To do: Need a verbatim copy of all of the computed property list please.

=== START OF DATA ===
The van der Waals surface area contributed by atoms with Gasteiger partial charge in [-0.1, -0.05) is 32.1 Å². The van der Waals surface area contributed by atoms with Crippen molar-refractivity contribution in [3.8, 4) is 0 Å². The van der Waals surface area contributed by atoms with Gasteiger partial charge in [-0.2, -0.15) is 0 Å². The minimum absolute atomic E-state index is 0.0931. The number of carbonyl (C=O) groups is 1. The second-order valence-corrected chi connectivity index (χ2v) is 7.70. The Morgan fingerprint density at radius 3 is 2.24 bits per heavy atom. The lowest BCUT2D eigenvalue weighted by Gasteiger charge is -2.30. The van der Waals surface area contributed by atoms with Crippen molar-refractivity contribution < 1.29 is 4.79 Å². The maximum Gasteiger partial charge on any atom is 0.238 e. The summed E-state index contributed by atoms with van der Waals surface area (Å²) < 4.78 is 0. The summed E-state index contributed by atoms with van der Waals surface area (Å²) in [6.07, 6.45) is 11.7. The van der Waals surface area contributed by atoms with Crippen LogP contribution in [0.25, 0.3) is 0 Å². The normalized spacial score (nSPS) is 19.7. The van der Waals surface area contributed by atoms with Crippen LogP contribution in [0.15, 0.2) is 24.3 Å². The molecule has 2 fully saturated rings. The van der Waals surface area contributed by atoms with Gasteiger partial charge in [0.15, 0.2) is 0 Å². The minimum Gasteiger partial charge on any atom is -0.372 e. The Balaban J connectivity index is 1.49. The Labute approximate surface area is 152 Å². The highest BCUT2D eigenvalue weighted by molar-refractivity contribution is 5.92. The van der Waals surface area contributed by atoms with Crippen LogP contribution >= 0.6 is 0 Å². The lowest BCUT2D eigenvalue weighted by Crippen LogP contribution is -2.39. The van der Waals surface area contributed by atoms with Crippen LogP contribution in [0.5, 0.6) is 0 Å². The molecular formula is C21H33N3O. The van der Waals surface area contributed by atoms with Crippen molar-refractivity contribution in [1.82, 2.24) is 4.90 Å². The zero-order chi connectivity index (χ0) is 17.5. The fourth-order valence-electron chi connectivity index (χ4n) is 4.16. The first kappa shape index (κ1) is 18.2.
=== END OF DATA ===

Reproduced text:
The van der Waals surface area contributed by atoms with Gasteiger partial charge in [-0.1, -0.05) is 32.1 Å². The van der Waals surface area contributed by atoms with Crippen molar-refractivity contribution in [3.8, 4) is 0 Å². The van der Waals surface area contributed by atoms with Gasteiger partial charge in [-0.2, -0.15) is 0 Å². The minimum absolute atomic E-state index is 0.0931. The number of carbonyl (C=O) groups is 1. The second-order valence-corrected chi connectivity index (χ2v) is 7.70. The Morgan fingerprint density at radius 3 is 2.24 bits per heavy atom. The lowest BCUT2D eigenvalue weighted by Gasteiger charge is -2.30. The van der Waals surface area contributed by atoms with Crippen molar-refractivity contribution < 1.29 is 4.79 Å². The maximum Gasteiger partial charge on any atom is 0.238 e. The summed E-state index contributed by atoms with van der Waals surface area (Å²) < 4.78 is 0. The summed E-state index contributed by atoms with van der Waals surface area (Å²) in [6.07, 6.45) is 11.7. The van der Waals surface area contributed by atoms with Crippen LogP contribution in [0.25, 0.3) is 0 Å². The normalized spacial score (nSPS) is 19.7. The van der Waals surface area contributed by atoms with Crippen LogP contribution in [0.15, 0.2) is 24.3 Å². The molecule has 2 fully saturated rings. The van der Waals surface area contributed by atoms with Gasteiger partial charge in [0.15, 0.2) is 0 Å². The minimum Gasteiger partial charge on any atom is -0.372 e. The Balaban J connectivity index is 1.49. The Labute approximate surface area is 152 Å². The highest BCUT2D eigenvalue weighted by molar-refractivity contribution is 5.92. The van der Waals surface area contributed by atoms with Crippen LogP contribution >= 0.6 is 0 Å². The lowest BCUT2D eigenvalue weighted by Crippen LogP contribution is -2.39. The van der Waals surface area contributed by atoms with Crippen LogP contribution in [0.5, 0.6) is 0 Å². The molecular formula is C21H33N3O. The van der Waals surface area contributed by atoms with Crippen molar-refractivity contribution in [1.82, 2.24) is 4.90 Å². The zero-order chi connectivity index (χ0) is 17.5. The fourth-order valence-electron chi connectivity index (χ4n) is 4.16. The first kappa shape index (κ1) is 18.2.